Northern Wisconsin’s Apostle Islands National Lakeshore

We spent the first 30+ years of our lives in East Central Wisconsin but never made it up to the northern border along Lake Superior where you’ll find Apostle Islands National Lakeshore. It’s a shame, because the city of Bayfield, which is the main gateway to the islands, is super cute and the lakeshore is beautiful.

Fun Fact: At 487 residents (as of the 2010 census), Bayfield is the smallest official city in Wisconsin. For a new city to be incorporated today, state regulations require a population of at least 1,000 residents, so Bayfield would be considered a village with those parameters. But don’t let the smallness scare you — the city has some great food and retail options, and of course, outdoor recreation.

As we had spent the previous three nights dry camping, we wanted to have full hookups for a few days while we were in Bayfield. There are not a lot of options in this area, so we were fortunate to get two different sites for two nights each at Apostle Islands Area Campground. The first two nights were in a full hookup site and the second two nights were in a water and electric site.

Apostle Islands Area Campground

85150 Trailer Court Rd, Bayfield, WI 54814

www.aiacamping.com

  • Partial and Full Hookups Sites
  • Tent Sites
  • Cabins
  • Camper for Rent
  • Laundry
  • Restrooms
  • Pay Showers
  • Fire Ring
  • Picnic Table
  • Dump Station
  • Camp Store
  • WiFI
  • Playground
  • Boat/Trailer Parking

Navigating through the campground could end up being a little awkward due to the fact the streets are really only wide enough for one-way traffic, but two-way travel is allowed on most of them. Luckily, we never encountered an issue, but there were traffic jams near the dump station at times because of its location right on the side of a main thoroughfare. Our first site was #27, which was a full hookup (30 amp) site. It was an easy back in until we noticed after we had put the jack down and unhitched that we needed to back up about another foot in order to reach the water hookup that was in a really awkward spot. As a matter of fact, the electric hookup was in a very weird spot at this site as well, and we noticed this was a common occurrence at the full hookup sites in this section of the campground. After hitching up again, putting the jack up, and backing up another foot, we were good to go with all of our hookups. Kind of. Our sewer hose decided to fall apart on us and were worried we were going to have to drive at least a half hour to the closest Walmart to get a replacement. Luckily, the campground has a precent decent camp store with RV supplies, and had what we needed. Crisis diverted!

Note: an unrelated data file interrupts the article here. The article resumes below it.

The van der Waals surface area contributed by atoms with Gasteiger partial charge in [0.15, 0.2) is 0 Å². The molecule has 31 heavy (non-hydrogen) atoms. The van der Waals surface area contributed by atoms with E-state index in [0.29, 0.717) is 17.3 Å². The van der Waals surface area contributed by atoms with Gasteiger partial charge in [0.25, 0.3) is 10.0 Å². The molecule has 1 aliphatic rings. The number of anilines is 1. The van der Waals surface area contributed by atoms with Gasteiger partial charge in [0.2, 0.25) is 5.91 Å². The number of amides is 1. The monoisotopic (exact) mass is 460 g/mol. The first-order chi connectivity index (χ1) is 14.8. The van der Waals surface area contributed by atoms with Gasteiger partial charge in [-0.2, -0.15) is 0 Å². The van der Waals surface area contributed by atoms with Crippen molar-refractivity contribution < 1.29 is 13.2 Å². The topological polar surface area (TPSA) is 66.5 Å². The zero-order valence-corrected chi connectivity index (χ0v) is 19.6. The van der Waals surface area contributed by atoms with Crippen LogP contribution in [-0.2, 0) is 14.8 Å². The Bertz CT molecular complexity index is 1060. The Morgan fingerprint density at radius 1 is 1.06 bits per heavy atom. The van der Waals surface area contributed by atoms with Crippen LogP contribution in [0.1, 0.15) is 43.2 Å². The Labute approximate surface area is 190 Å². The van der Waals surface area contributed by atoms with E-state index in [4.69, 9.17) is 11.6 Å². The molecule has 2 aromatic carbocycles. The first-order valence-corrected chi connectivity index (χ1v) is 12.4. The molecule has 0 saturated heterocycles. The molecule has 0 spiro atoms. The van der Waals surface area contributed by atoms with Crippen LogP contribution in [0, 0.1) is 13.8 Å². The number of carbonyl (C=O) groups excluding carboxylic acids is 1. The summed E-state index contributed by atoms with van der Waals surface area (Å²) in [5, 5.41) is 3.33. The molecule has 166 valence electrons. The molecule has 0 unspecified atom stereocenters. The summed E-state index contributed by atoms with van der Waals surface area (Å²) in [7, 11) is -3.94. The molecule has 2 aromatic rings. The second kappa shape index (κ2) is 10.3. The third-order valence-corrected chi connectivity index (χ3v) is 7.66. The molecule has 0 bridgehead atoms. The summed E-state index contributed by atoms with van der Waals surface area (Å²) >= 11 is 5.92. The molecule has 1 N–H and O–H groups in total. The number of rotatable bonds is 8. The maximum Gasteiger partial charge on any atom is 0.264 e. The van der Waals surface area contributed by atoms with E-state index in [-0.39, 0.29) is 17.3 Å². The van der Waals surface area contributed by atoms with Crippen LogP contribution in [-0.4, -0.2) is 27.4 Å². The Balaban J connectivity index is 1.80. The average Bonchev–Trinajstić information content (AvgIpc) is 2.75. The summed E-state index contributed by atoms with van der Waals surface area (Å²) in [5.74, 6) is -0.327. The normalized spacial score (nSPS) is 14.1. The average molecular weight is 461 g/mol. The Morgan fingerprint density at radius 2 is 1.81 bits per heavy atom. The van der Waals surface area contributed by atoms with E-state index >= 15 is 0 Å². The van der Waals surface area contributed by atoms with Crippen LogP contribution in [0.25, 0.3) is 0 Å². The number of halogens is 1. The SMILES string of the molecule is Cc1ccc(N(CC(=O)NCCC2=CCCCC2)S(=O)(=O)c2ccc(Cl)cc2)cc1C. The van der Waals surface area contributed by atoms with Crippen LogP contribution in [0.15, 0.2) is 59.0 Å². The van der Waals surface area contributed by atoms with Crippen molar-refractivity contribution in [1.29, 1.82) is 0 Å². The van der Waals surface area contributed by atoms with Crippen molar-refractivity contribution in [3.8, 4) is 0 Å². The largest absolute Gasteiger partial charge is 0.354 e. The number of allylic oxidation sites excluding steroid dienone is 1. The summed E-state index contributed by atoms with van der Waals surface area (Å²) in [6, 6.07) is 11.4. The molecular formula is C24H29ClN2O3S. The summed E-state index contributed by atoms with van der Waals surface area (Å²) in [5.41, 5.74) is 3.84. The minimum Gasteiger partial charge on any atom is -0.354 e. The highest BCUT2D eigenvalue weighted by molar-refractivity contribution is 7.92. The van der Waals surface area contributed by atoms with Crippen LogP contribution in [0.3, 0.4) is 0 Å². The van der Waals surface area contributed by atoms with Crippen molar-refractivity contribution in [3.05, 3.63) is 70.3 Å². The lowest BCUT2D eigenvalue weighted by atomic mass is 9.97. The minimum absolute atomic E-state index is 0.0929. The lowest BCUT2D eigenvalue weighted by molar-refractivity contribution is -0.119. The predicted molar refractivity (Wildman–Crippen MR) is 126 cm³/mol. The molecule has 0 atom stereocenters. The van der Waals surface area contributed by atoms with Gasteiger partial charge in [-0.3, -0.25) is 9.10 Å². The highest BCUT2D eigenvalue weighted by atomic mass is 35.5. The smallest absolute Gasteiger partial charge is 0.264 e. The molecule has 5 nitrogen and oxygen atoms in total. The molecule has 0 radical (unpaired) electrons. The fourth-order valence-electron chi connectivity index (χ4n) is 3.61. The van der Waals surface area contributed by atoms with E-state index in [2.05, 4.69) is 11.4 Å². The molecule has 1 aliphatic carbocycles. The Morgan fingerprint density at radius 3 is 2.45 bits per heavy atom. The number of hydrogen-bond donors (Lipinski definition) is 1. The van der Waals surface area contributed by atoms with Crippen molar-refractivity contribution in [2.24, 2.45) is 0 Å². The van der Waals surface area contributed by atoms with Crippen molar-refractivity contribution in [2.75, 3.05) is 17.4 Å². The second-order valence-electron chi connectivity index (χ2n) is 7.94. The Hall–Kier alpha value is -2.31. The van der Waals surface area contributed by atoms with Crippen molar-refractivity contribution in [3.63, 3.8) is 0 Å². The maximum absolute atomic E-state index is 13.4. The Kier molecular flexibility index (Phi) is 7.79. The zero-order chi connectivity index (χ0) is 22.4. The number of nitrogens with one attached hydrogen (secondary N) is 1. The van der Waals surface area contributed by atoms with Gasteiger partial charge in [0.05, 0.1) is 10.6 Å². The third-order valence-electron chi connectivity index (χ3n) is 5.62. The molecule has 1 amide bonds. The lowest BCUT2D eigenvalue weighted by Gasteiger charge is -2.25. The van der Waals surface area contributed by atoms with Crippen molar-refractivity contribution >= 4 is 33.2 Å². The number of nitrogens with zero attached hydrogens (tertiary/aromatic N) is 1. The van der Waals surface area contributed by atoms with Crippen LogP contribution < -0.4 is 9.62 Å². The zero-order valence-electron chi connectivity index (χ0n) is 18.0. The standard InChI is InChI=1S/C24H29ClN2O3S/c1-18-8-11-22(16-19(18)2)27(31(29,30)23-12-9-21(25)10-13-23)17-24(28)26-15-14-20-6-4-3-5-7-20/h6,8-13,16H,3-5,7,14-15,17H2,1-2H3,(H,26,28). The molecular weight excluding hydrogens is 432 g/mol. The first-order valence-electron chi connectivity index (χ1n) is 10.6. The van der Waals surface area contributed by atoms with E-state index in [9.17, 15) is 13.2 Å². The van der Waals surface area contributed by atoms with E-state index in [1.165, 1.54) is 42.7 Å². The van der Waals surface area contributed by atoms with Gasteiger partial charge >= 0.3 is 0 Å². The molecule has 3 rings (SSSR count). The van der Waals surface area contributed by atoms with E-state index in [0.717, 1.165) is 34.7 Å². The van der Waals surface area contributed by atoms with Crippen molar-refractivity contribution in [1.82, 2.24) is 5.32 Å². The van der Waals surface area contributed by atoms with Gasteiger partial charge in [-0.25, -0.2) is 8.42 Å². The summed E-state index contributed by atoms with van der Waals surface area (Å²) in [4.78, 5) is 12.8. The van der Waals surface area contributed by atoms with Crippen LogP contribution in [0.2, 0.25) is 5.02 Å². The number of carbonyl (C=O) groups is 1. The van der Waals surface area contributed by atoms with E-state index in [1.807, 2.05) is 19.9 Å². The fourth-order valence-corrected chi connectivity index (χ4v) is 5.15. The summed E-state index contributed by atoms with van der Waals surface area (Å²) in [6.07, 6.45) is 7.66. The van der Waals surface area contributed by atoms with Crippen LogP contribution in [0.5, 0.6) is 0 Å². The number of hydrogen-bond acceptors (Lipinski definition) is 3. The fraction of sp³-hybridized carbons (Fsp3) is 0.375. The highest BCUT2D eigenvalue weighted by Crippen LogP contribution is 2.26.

Site 27 is an end site, so it was very private and we had nice tree views.
Site 27 is a good size and easy to get into.
There’s a parking spot off to the side for site 27.
The electric hookup is on the wrong side, and because we had to back up so far to hook our water up, we opened the door right to the pedestal.
The water hookup is very far back and off to the side, basically in the site next door. It took us a little bit to determine this was in fact our water spigot. At least the sewer hookup was close enough that we didn’t have to break out our extension, and it was downhill, so that’s a win!

Our second site was #32 — a gigantic, woodsy, water and electric site. This was also a back-in site, but a little more difficult to get into as we had to make more than a 90-degree turn going down a steep decline. Thankfully, because of the size of the site, we had a lot of room to work with.

In site 32, a small stream ran below the back of our site.
Thankfully, the hookups at site 32 were in a much more sensical location.

Even though we had the site reserved for two nights, we ended up only staying one. We left early to avoid some weather that would have made our last day not very enjoyable. As we were moving on to a location without hookups, we made sure to fill water and stopped at the dump station before departing.

Food and Drink